|WikiProject Mountains||(Rated Stub-class, Top-importance)|
|WikiProject Geography||(Rated Stub-class, Mid-importance)|
These examples are to USA centered
Needs more information
I removed the following information from the article, as this article should be more about the geographical feature, with links to similarly named places, not an article detailing specific areas named "foothills". I am unfamiliar with the subject matter I removed and it was added by an anonymous editor. Removed content:
- Foothills is the name of a rural farming community northeast of Spokane, Washington. Residents' addresses are "Spokane," but the region is in unincorporated Spokane County. The area includes Foothills Community Church, with a congregation of 300-400; a community center operated by Foothills Rural Association, offering several annual events; and a fire station staffed by volunteers. Years ago there also was a school (housed in what is now the community center), a store, and a sawmill. From the church to Spokane Valley the distance is 7 miles and takes only 10 minutes.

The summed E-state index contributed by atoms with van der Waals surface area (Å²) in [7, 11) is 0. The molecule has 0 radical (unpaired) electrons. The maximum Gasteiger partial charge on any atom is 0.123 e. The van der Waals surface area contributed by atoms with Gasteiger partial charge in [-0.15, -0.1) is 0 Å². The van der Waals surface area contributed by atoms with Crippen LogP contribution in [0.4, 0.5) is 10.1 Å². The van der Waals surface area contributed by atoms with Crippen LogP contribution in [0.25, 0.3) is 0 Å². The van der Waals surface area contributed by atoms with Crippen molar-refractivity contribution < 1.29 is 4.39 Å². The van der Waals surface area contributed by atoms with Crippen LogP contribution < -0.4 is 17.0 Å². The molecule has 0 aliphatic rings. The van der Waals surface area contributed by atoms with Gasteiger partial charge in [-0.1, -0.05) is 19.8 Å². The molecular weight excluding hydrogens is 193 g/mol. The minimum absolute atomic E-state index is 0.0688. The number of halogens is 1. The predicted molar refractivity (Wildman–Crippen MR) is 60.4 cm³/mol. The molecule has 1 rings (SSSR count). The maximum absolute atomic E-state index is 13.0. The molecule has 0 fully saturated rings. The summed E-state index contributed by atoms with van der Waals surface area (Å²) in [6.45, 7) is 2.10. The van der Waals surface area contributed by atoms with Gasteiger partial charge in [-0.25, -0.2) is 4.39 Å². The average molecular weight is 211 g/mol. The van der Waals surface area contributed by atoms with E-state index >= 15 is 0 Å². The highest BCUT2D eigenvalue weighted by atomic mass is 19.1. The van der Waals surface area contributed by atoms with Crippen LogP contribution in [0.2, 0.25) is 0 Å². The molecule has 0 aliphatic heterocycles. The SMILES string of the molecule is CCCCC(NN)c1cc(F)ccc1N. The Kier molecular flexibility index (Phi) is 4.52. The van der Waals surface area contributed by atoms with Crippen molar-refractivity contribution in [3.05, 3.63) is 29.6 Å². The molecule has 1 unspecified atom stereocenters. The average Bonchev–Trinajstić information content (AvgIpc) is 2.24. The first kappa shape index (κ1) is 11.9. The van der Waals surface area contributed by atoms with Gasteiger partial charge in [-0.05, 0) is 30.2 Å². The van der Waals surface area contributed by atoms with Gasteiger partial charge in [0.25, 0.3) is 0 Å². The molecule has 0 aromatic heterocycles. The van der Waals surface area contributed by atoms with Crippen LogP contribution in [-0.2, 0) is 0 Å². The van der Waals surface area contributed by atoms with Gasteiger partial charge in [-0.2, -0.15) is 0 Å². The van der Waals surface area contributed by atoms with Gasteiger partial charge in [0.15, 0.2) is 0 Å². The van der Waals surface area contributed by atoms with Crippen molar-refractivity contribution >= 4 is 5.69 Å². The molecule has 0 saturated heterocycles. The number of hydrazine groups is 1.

- Many of the area's roads bear names of the original settlers, many of whom have descendants still living in Foothills. The church newsletter offers monthly profiles of families with ancestral ties to Foothills. Just north of the area is Mt. Spokane, which has a ski area and other recreational opportunities.
- The foothills in question would appear to be those of the southern Selkirk Mountains, which terminate near Spokane. See GNIS for the 99 entries in USGS with "Foothills" in the name, one of which is a small "mountain range" in Clallam County, which woudl be foothills of the Olympic Mountains.
Rocky Mountain Foothills (Canada) re pic
While the hills portrayed are definitely the RM Foothills as most people in Alberta and Canada would think of htem, the technical location of the officially-named landform is a belt of decidedly moutainous ranges between the rolling country in the picture and the main Rockies; the Alberta geolink on Talk:Rocky Mountain Hills, if followed, will demonstrate what I'm talking about; see Wikipedia talk:WikiProject Mountains#Rocky Mountain Foothills created for further issues.Skookum1 (talk) 16:49, 31 May 2009 (UTC)